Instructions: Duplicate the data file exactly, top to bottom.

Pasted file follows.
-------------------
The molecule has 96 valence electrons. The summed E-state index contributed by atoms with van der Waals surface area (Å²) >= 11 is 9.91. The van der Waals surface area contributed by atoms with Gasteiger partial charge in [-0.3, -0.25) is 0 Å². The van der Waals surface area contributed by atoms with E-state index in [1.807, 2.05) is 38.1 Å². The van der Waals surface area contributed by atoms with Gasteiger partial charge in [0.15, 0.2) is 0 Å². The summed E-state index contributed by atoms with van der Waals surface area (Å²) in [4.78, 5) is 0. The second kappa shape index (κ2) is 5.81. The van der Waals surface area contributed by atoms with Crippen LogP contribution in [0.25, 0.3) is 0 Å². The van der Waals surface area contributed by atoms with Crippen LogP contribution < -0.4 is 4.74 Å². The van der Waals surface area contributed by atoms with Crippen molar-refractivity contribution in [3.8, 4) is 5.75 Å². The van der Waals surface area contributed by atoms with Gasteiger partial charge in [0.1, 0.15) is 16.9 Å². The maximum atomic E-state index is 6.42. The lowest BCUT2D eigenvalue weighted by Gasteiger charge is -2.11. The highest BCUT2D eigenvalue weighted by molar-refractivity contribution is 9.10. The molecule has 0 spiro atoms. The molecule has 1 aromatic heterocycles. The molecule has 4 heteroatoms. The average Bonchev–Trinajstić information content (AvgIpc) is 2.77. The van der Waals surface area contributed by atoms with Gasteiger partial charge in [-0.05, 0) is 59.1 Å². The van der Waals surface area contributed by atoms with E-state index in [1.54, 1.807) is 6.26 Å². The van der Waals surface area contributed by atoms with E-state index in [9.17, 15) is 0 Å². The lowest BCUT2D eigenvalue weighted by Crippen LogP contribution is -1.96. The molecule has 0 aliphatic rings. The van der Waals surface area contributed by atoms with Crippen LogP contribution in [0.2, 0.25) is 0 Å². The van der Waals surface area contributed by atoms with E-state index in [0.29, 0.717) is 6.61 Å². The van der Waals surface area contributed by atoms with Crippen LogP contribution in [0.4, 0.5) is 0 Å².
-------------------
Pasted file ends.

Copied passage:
The molecule has 96 valence electrons. The summed E-state index contributed by atoms with van der Waals surface area (Å²) >= 11 is 9.91. The van der Waals surface area contributed by atoms with Gasteiger partial charge in [-0.3, -0.25) is 0 Å². The van der Waals surface area contributed by atoms with E-state index in [1.807, 2.05) is 38.1 Å². The van der Waals surface area contributed by atoms with Gasteiger partial charge in [0.15, 0.2) is 0 Å². The summed E-state index contributed by atoms with van der Waals surface area (Å²) in [4.78, 5) is 0. The second kappa shape index (κ2) is 5.81. The van der Waals surface area contributed by atoms with Crippen LogP contribution in [0.25, 0.3) is 0 Å². The van der Waals surface area contributed by atoms with Crippen LogP contribution < -0.4 is 4.74 Å². The van der Waals surface area contributed by atoms with Crippen molar-refractivity contribution in [3.8, 4) is 5.75 Å². The van der Waals surface area contributed by atoms with Gasteiger partial charge in [0.1, 0.15) is 16.9 Å². The maximum atomic E-state index is 6.42. The lowest BCUT2D eigenvalue weighted by Gasteiger charge is -2.11. The highest BCUT2D eigenvalue weighted by molar-refractivity contribution is 9.10. The molecule has 0 spiro atoms. The molecule has 1 aromatic heterocycles. The molecule has 4 heteroatoms. The average Bonchev–Trinajstić information content (AvgIpc) is 2.77. The van der Waals surface area contributed by atoms with Gasteiger partial charge in [-0.05, 0) is 59.1 Å². The van der Waals surface area contributed by atoms with E-state index in [1.54, 1.807) is 6.26 Å². The van der Waals surface area contributed by atoms with E-state index in [9.17, 15) is 0 Å². The lowest BCUT2D eigenvalue weighted by Crippen LogP contribution is -1.96. The molecule has 0 aliphatic rings. The van der Waals surface area contributed by atoms with Crippen LogP contribution in [0.2, 0.25) is 0 Å². The van der Waals surface area contributed by atoms with E-state index in [0.29, 0.717) is 6.61 Å². The van der Waals surface area contributed by atoms with Crippen LogP contribution in [0.4, 0.5) is 0 Å².